Trump’s too many com­rades

The Times-Tribune - - Op-ed - NI­CHOLAS D. KRISTOF NI­CHOLAS D. KRISTOF writes for The New York Times.

In 1972, Pres­i­dent Richard Nixon’s White House dis­patched burglars to bug Demo­cratic Party of­fices. That Water­gate bur­glary and “dirty tricks,” such as pay­ing a woman to strip naked and shout her love for a Demo- cratic can­di­date, nau­se­ated Amer­i­cans.

Now in 2016 we have a po­lit­i­cal scan­dal that in some re­spects is even more stag­ger­ing. Rus­sian agents ap­par­ently broke into the Democrats’ dig­i­tal of­fices and tried to change the elec­tion out­come. Pres­i­dent Barack Obama sug­gested that this was di­rected by Rus­sia’s pres­i­dent, say­ing, “Not much hap­pens in Rus­sia with­out Vladimir Putin.”

In Water­gate, the break-in didn’t af­fect the out­come of the elec­tion. In 2016, we don’t know for sure. It’s pos­si­ble that Rus­sia’s theft and re­lease of the emails pro­vided the mar­gin for Don­ald Trump’s vic­tory.

The CIA says it has “high con­fi­dence” that Rus­sia was try­ing to get Trump elected, and the di­rec­tors of the FBI and na­tional in­tel­li­gence agree with that con­clu­sion.

Nixon and Trump re­sponded badly, Nixon by or­der­ing a cover-up and Trump by de­nounc­ing the CIA and, in­cred­i­bly, de­fend­ing Rus­sia. I never thought I would see a dis­pute be­tween Amer­ica’s in­tel­li­gence com­mu­nity and a dic­ta­tor in which an Amer­i­can leader sided with the dic­ta­tor.

This was an attack on Amer­ica, pro­foundly dam­ag­ing to our sys­tem. Rus­sia ap­par­ently was try­ing to elect a pres­i­dent who would be not a pup­pet ex­actly but per­haps some­thing of a lap dog — a Rus­sian poo­dle.

In Bri­tain, Prime Min­is­ter Tony Blair was widely (and un­fairly) mocked as Pres­i­dent Ge­orge W. Bush’s poo­dle, fol­low­ing him loy­ally into the Iraq War. The fear is that Putin may have in­ter­fered to ac­quire an ally who will roll over for him.

Frankly, it’s mys­ti­fy­ing that Trump con­tin­ues to de­fend Rus­sia and Putin, even as he ex­co­ri­ates ev­ery­one else, from CIA of­fi­cials to a lo­cal union leader.

Now we come to the most reck­less step of all: This Rus­sian poo­dle is act­ing in char­ac­ter by giv­ing im­por­tant gov­ern­ment posts to friends of Moscow, in ef­fect re­ward­ing it for its attack on the United States.

Rex Tiller­son, Trump’s nom­i­nee for sec­re­tary of state, is a smart and ca­pa­ble man­ager. Yet it’s no­table that he is particular­ly close to Putin, who had dec­o­rated Tiller­son with Rus­sia’s “Or­der of Friend­ship.”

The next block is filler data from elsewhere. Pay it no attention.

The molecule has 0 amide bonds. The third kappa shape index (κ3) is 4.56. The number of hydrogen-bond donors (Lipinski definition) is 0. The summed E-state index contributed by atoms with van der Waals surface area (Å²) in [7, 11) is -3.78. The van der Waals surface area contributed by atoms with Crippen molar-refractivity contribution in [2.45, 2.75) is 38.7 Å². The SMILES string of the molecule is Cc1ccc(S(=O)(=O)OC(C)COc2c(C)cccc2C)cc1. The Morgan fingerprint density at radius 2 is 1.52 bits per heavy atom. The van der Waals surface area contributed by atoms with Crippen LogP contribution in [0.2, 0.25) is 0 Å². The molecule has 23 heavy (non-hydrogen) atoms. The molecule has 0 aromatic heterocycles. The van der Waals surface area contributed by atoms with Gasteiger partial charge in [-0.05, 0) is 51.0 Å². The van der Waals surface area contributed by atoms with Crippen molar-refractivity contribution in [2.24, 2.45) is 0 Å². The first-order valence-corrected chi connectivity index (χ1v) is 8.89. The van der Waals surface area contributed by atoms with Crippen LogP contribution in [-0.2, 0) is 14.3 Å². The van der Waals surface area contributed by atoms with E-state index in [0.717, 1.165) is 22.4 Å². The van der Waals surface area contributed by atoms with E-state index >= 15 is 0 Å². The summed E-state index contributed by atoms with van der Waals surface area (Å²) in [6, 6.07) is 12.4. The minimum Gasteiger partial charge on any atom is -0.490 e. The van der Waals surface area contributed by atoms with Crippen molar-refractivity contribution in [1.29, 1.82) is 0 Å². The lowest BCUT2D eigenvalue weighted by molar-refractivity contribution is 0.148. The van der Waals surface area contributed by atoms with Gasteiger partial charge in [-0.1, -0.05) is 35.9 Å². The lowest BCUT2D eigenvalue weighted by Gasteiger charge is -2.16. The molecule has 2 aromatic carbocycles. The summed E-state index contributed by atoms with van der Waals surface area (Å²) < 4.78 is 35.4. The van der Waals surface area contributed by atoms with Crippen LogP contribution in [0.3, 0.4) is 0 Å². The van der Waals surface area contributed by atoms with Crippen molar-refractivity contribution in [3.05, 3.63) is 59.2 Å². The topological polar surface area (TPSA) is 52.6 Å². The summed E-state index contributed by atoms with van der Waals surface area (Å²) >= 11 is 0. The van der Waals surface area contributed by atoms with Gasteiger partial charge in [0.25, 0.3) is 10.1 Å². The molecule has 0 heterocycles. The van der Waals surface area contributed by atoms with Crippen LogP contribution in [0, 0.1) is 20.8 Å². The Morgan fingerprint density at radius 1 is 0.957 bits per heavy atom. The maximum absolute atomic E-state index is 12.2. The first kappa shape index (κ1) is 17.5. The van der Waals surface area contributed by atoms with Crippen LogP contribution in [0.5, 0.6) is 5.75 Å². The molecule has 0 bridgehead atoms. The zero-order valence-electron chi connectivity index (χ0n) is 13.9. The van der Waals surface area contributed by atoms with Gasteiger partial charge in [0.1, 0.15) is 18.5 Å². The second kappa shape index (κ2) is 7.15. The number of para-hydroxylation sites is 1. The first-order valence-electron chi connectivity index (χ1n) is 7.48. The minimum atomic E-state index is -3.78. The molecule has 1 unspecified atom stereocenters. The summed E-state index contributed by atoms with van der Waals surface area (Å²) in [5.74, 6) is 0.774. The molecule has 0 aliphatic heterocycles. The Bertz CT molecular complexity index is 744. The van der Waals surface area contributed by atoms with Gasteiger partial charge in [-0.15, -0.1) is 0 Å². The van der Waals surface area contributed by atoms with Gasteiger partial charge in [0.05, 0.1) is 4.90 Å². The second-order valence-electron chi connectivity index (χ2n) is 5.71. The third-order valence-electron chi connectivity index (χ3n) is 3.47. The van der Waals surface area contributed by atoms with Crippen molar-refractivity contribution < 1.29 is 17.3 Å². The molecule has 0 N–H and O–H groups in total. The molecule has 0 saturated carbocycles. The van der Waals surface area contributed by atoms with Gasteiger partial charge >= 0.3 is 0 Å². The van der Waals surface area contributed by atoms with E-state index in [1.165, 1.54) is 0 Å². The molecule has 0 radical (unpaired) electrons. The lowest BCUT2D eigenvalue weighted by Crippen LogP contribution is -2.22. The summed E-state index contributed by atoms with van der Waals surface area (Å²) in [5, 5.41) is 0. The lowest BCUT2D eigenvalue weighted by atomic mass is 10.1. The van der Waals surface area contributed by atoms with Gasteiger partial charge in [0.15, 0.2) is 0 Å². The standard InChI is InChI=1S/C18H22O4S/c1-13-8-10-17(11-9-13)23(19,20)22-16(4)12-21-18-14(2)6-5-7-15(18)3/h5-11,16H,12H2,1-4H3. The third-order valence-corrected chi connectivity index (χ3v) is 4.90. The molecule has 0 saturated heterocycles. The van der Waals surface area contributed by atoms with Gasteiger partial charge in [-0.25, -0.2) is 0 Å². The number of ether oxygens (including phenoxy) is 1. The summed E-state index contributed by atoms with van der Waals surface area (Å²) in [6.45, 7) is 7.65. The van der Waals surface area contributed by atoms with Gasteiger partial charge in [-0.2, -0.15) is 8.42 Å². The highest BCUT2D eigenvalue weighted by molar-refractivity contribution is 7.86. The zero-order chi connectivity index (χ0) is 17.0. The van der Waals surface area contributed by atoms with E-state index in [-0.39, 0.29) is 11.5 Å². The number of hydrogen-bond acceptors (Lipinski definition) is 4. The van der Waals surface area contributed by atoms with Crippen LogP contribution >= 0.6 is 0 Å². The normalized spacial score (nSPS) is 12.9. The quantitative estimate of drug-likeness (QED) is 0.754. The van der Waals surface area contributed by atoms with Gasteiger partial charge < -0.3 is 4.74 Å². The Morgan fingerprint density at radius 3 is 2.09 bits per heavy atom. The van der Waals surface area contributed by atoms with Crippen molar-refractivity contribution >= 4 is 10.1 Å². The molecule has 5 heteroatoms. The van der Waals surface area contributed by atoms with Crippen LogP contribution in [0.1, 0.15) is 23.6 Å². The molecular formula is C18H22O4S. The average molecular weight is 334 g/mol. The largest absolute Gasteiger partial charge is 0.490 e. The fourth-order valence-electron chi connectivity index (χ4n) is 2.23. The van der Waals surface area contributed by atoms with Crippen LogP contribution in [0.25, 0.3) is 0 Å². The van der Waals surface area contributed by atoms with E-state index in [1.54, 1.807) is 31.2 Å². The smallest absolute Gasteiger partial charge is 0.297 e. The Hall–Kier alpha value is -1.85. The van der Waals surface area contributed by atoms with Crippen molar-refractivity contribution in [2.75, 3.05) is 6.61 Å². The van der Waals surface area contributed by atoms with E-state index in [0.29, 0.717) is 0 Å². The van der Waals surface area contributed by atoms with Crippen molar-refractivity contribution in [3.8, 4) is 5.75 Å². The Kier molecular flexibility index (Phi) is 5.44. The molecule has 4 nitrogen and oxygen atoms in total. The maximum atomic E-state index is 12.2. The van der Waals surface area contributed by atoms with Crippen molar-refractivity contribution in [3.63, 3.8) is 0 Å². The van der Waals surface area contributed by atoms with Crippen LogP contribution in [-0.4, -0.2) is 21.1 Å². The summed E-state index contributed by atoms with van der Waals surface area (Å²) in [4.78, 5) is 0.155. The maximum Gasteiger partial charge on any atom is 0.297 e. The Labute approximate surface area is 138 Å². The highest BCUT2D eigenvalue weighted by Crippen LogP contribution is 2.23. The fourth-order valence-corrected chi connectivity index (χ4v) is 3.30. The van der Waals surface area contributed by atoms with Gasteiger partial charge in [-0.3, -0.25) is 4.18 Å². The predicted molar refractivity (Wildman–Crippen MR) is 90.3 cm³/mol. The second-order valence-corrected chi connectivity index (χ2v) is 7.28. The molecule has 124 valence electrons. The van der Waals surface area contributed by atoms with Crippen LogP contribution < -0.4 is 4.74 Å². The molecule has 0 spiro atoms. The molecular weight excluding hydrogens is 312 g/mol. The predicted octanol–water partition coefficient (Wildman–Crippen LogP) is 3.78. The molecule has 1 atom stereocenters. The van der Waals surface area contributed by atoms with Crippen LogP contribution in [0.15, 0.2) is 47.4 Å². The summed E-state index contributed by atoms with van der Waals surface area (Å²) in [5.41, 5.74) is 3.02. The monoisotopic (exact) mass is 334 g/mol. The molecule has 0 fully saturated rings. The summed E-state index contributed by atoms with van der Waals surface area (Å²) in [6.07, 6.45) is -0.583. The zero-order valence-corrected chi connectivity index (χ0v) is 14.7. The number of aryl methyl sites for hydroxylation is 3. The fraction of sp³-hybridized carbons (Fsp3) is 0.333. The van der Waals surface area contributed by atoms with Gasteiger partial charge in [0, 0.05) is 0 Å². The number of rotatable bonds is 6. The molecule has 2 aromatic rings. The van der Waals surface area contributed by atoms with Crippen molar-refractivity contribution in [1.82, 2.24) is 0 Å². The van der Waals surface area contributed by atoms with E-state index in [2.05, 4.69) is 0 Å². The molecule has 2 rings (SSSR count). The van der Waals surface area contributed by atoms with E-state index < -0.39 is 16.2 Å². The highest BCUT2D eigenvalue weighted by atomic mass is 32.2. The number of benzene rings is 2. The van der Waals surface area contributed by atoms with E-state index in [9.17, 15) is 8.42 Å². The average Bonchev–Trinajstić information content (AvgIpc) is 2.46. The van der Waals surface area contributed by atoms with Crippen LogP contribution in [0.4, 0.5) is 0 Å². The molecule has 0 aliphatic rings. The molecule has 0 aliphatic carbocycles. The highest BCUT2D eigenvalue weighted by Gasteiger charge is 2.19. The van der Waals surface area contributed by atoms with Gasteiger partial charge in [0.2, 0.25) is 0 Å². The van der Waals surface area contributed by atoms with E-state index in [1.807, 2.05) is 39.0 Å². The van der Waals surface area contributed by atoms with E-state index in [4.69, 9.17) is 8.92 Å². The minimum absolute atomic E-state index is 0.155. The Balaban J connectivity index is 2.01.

How can we pos­si­bly want to re­spond to Rus­sia’s in­ter­fer­ence in our elec­tion by putting U.S. for­eign pol­icy in the hands of a Putin friend?

Tiller­son’s close­ness to Putin is espe­cially trou­bling be­cause of Trump’s other Rus­sia links. The in­com­ing na­tional se­cu­rity ad­viser, Michael Flynn, ac­cepted Rus­sian money to at­tend a din­ner in Moscow and sat near Putin. A ledger shows $12.7 mil­lion in se­cret pay­ments by a pro-Rus­sia party in Ukraine to Trump’s for­mer cam­paign man­ager Paul Manafort. And the Trump fam­ily it­self has busi­ness con­nec­tions with Rus­sia.

It’s true that there will be coun­ter­bal­ances, in­clud­ing Gen. James Mat­tis, the for­mer Marine com­man­der who has no illusions about Moscow and is ex­pected to be con­firmed as de­fense sec­re­tary. But over­all it looks as if the Trump ad­min­is­tra­tion will be re­mark­ably pro-Putin — as­ton­ish­ing con­sid­er­ing Putin’s Rus­sia has killed jour­nal­ists, com­mit­ted war crimes in Ukraine and Syria and threat­ened the peace­ful or­der in Europe.

So it’s crit­i­cal that the Se­nate, the me­dia and the pub­lic sub­ject Tiller­son to in­tense scru­tiny. There are other is­sues to ex­plore as well, in­clud­ing his role in en­abling cor­rup­tion in Chad, one of the poor­est coun­tries in the world. The same is true of his role in com­plic­ity with the gov­ern­ment of An­gola, where oil cor­rup­tion turned the pres­i­dent’s daugh­ter into a bil­lion­aire even as chil­dren died of poverty and dis­ease at a higher rate than any­where else in the world.

Maybe all this from Rus­sia to An­gola was just Tiller­son try­ing to max­i­mize his com­pany’s rev­enue, and he will act dif­fer­ently as sec­re­tary of state. Maybe. But I’m skep­ti­cal that his ide­ol­ogy would change in fun­da­men­tal ways.

This is not only about Tiller­son just as the 1972 breakin was not only about the Water­gate build­ing com­plex. This is about the in­tegrity of Amer­i­can democ­racy and whether a for­eign dic­ta­tor should be re­warded for at­tack­ing the United States. It is about whether we are led by a pres­i­dent or a poo­dle.

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